Don’t let children go to bed hungry - campaign aims to tackle food poverty crisis in St Albans and Harpenden
- Credit: Archant
A Harpenden grandmother concerned about families living below the breadline has launched a social media campaign to support hungry children.
Carol Hedges, 67, who looks after her two “gorgeous grandchildren”, aged one and three, in St Albans, said the thought of any child sleeping on an “empty tummy” inspired her to reach out.
The campaign originated online, with posts on social media sites Facebook and Twitter designed to boost support for food banks. Carol said she has targeted both local supermarkets and social groups to encourage donations, to great success.
“I’m creating a buzz on social media about ‘filling a foodbox/feeding a child’. It’s being widely re-tweeted on Twitter and I’ve been tweeting Morrisons, who don’t have collection boxes in many of their stores.
“Locally, I’m posting on St Albans Mums and Harpenden Parents Facebook pages, with great support! After my first Harpenden post, the Waitrose food box, which was pretty empty, was rammed with donations. I’m updating the posts with new ideas or reminders.”
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The novelist and green campaigner said government policy and a lack of regard for child welfare was to blame for young families relying on food donations.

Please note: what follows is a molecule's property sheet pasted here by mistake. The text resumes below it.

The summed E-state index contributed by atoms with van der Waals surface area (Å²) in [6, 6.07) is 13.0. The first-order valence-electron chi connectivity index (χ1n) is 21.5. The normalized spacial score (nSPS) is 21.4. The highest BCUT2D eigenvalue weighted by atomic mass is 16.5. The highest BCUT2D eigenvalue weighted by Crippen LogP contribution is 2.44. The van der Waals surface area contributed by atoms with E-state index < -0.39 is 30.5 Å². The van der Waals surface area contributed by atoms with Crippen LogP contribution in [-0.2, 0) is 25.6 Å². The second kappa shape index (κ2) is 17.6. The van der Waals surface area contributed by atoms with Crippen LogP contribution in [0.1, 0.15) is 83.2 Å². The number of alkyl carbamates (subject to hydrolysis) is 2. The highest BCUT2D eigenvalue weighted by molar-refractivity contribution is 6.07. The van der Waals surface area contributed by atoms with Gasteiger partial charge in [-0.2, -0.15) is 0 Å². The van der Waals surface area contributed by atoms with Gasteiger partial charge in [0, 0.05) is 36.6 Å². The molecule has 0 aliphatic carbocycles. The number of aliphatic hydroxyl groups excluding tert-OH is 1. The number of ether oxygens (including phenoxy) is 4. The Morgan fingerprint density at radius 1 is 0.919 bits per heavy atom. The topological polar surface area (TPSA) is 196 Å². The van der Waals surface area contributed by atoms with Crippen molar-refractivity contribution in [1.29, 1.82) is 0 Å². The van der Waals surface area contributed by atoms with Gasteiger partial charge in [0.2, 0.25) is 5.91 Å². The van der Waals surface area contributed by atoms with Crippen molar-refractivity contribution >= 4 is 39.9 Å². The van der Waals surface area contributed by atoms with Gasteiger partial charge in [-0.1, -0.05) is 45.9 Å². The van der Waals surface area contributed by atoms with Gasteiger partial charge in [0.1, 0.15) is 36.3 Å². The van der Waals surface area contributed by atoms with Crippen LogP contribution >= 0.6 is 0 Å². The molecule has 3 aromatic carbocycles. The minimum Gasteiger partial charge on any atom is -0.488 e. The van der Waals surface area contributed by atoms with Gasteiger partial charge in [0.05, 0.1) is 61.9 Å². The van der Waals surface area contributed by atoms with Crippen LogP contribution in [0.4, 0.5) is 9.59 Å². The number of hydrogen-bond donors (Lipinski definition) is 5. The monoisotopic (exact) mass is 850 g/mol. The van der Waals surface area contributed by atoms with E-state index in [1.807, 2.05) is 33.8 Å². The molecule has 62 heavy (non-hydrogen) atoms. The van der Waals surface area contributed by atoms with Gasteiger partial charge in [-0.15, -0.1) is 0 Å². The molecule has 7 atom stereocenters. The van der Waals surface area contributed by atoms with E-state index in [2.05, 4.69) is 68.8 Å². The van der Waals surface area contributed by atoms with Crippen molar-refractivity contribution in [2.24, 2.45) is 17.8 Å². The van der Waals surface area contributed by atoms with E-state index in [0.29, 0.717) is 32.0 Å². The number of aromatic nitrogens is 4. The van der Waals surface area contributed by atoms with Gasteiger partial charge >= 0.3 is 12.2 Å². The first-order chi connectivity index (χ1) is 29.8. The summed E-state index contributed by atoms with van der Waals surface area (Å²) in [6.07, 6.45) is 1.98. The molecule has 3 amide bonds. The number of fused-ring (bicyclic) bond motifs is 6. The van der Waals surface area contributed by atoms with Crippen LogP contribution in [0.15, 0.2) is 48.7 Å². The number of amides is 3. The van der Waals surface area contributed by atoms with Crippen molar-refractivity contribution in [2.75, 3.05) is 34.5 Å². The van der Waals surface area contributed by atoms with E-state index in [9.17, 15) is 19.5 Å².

“I’d been pretty disgusted by the way the Tory government was proposing to scrap free school lunches and replace them with (cheaper) breakfasts, and I felt their whole attitude to children was terrible. They are our future, but they are being treated as ‘non-economic’ as they don’t create wealth.
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“It is scandalous that, in one of the richest countries, we have MPs able to quaff subsidised Champagne and dine on steak in the House of Commons restaurants, when there are children everywhere going hungry!”
So how can ordinary people lend a hand? Carol has two main solutions.
“Commit to buying ONE food item for the food bank box every week: There is usually a list of requirements. Failing that, a big box of own brand supermarket cereal retails at £1.25.
“Email a local head teacher and ask whether there are ever shortfalls in meal bills. Offer to make an anonymous donation to bridge the shortfall. I have done this. Many of the kids who don’t qualify for free meals have parents on low wages/zero hour contracts.
Follow Carol’s campaign on Twitter at @carolJhedges.